by James Allan, The Australian
So homeopathy, acupuncture, echinacea – even aromatherapy, magnetic resonance zones or anything with the word holistic in front of it – gets elevated to the same plane as chemotherapy, antibiotics or vaccines for mumps or measles. And this goes hand in hand with rather disdainful comments about sceptics of such alternative treatments not being open-minded and not being tolerant of competing world views.
So those who think alternative medicine is bogus are close-minded and intolerant. Well, that may be why I think it’s bogus, but why should you?
What is one to make of this sort of embrace of a tolerance that says all beliefs are equally valid and worthy, which implies that sincerity of feeling is what really counts?
I suppose the more mischievous among us would begin by noting that this sort of tolerance is often more selective than many of its proponents pretend. Strong beliefs in favour of the efficacy of homeopathy or iridology or the latest natural herb are frequently propounded by those in the chattering middle classes, many of whom would look aghast at anyone who held firm religious convictions. As far as the latter is concerned, a thorough-going scepticism grounded in a scientific world view is the order of day. That and a fair bit of tut-tutting about how dull-witted you’d have to be to actually believe that stuff.
But mention echinacea or homeopathy, or even astrology or more bizarre notions such as recovered memory syndrome, and the mantra for these same chardonnay-sipping people becomes the rather fashionable one that there are other, deeper truths out there that empiricism and a scientific world view cannot show us.
A more fundamental response to the embrace of irrationality starts with a few facts. In reply to the Monty Pythonesque question, “What has testing and appeals to hard evidence and the scientific world view ever done for us?”, the answer would go on and on and on. Our televisions, microwaves, CD players and cars are its products. So are our jet trips overseas. As are the world’s vastly more productive farming practices that manage to feed more than six billion people. Yes, even nuclear weapons are its progeny.
But then pacemakers, antibiotics, various public health measures, inoculations, modern surgery techniques and more have nearly doubled average life expectancy in the past century. The scientific world view has made life better for humans as a whole than at any other time in our comparatively short history.
Nor is it true that this scientific world view – the one that has delivered untold benefits to mankind – is compatible with or complementary to the mystical, anti-evidence world view underlying the embrace of such notions as homeopathy. (And did you know that homeopathy rests on diluting substances to a ratio of about one atom per universe and on metaphors such as that the almost pure water you take remembers the now gone substance?)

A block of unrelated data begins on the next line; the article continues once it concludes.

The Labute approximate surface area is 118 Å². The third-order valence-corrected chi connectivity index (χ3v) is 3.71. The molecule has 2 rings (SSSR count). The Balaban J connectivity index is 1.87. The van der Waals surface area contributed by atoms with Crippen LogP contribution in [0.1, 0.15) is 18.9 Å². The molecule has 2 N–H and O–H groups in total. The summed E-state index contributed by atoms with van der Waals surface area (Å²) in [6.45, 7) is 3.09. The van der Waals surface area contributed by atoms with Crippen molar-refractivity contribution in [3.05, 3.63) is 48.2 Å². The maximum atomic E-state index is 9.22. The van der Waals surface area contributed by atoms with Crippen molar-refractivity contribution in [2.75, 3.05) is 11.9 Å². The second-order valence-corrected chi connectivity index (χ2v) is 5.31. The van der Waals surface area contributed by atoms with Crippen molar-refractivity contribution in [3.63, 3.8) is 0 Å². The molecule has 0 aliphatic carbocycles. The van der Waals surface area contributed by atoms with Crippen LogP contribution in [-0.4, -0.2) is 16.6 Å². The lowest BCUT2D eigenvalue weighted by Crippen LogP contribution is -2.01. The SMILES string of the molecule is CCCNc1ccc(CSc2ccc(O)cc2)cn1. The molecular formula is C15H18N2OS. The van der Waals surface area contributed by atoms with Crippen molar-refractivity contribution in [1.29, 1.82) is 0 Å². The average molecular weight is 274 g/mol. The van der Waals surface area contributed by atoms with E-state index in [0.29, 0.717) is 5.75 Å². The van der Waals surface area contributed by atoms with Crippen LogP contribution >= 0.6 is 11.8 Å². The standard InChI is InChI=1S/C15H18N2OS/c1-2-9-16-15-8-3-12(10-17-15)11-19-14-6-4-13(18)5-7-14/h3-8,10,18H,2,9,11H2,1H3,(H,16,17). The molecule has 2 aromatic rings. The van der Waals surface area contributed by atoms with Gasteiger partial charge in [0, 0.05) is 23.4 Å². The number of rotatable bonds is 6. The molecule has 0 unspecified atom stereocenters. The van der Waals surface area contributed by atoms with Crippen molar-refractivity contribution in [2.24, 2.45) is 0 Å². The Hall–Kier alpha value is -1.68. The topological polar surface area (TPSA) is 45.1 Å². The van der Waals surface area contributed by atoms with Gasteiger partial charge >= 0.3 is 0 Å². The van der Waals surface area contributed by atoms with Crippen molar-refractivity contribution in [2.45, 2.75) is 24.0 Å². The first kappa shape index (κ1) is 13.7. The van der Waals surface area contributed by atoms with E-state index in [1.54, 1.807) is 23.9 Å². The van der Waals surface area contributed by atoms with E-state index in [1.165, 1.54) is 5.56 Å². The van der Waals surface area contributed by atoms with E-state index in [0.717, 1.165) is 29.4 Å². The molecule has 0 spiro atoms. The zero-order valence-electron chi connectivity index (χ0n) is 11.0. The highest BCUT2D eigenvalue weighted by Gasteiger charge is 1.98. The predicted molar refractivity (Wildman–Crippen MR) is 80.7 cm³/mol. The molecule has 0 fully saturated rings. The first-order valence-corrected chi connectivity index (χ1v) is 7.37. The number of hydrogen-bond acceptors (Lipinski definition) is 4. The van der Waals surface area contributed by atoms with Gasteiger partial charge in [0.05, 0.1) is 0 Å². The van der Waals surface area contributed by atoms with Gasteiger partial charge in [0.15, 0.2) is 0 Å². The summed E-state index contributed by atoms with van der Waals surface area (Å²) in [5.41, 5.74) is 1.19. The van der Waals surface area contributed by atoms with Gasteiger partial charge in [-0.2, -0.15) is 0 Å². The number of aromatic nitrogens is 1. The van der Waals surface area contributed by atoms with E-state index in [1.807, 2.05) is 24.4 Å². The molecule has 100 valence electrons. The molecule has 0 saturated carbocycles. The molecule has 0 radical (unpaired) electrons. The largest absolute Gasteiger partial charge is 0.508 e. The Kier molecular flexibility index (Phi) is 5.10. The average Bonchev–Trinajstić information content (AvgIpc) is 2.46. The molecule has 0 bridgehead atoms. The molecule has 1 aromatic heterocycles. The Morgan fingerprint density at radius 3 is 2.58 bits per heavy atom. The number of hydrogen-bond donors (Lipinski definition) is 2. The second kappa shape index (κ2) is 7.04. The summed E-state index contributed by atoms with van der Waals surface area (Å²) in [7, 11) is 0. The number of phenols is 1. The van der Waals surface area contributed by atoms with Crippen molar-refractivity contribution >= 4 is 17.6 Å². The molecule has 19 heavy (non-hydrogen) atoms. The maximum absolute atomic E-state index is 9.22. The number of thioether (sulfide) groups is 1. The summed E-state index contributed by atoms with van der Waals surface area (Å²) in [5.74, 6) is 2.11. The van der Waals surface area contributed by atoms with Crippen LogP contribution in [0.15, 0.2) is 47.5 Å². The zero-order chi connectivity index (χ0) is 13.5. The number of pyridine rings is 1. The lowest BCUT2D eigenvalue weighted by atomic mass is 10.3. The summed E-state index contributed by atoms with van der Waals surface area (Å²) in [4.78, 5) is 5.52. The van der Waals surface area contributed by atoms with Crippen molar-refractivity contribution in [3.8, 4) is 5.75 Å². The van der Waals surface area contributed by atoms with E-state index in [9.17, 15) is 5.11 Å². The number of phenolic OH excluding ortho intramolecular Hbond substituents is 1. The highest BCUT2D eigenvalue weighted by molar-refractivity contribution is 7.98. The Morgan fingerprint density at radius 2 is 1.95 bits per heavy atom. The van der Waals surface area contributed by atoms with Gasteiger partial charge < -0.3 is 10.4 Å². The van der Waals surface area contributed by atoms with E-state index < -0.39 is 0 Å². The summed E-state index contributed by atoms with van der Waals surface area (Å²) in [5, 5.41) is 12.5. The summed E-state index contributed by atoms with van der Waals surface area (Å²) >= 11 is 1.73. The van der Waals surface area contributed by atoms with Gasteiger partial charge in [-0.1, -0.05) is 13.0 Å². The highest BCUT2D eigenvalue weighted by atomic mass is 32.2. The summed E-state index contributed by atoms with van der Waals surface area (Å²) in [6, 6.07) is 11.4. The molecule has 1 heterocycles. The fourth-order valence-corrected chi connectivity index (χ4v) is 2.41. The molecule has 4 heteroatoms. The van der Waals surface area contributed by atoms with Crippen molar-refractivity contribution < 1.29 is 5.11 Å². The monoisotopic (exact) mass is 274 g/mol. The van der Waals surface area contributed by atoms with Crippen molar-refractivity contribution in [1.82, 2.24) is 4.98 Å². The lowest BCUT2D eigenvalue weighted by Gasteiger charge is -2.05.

It seems almost churlish at these dinner parties to point out that alternative treatments rely on the placebo effect – that most people for most illnesses simply get better on their own (whether they take nothing, a sugar pill or unbelievably diluted water) – and on the deep-seated desire many have to want to believe something is working. And it seems churlish to ask why it is that these new age complementary medicines cannot produce results under double-blind drug trial conditions.
Here’s a simple fact. When it comes to the empirical, causal world in which we live, not all beliefs (no matter how sincerely and passionately held) are equally valid. Science starts from the commonsense premise that there is an “out there” beyond our senses, one that imposes outcomes and answers on humans, however we may have been socialised. The world is not simply what we wish or think it to be.
Any trendy postmodernist who may pretend that basics such as gravity, say, are social constructs is easily dealt with. Give him the Jeremy Bentham test. Take him up any tall building and ask him to jump. He won’t. He believes in a real, external world like the rest of us (outside the odd university English department, at any rate).
So you see, however many times some people may mistakenly repeat it, it is simply not true that you are more open-minded if you embrace alternative views that implicitly require you also to reject the discovered laws of physics and to put away the demand for hard, cold, testable evidence. More gullible? Yes. More open-minded? Not a chance.
Uttering terms such as complementary or competing world views is no substitute for evidence and empirical testing. Likewise, reading a product described as natural should not automatically send shivers of desire down your spine; such a description tells you nothing about whether it is good or bad. Hemlock is natural and it kills people. Fluoridation, hip replacements and braces are all highly unnatural and very good indeed.
No one likes to be rude at a fun dinner party or to risk social isolation by calling someone an idiot. But next time you find yourself seated beside a smart, well-paid enthusiast for the benefits of alternative medicine, you may just gently point out to him that if he gets cancer, he’d be better off opting for chemotherapy than for some equally valid, equally legitimate, non-traditional, world-view treatment.
James Allan is Garrick professor of law at the University of Queensland.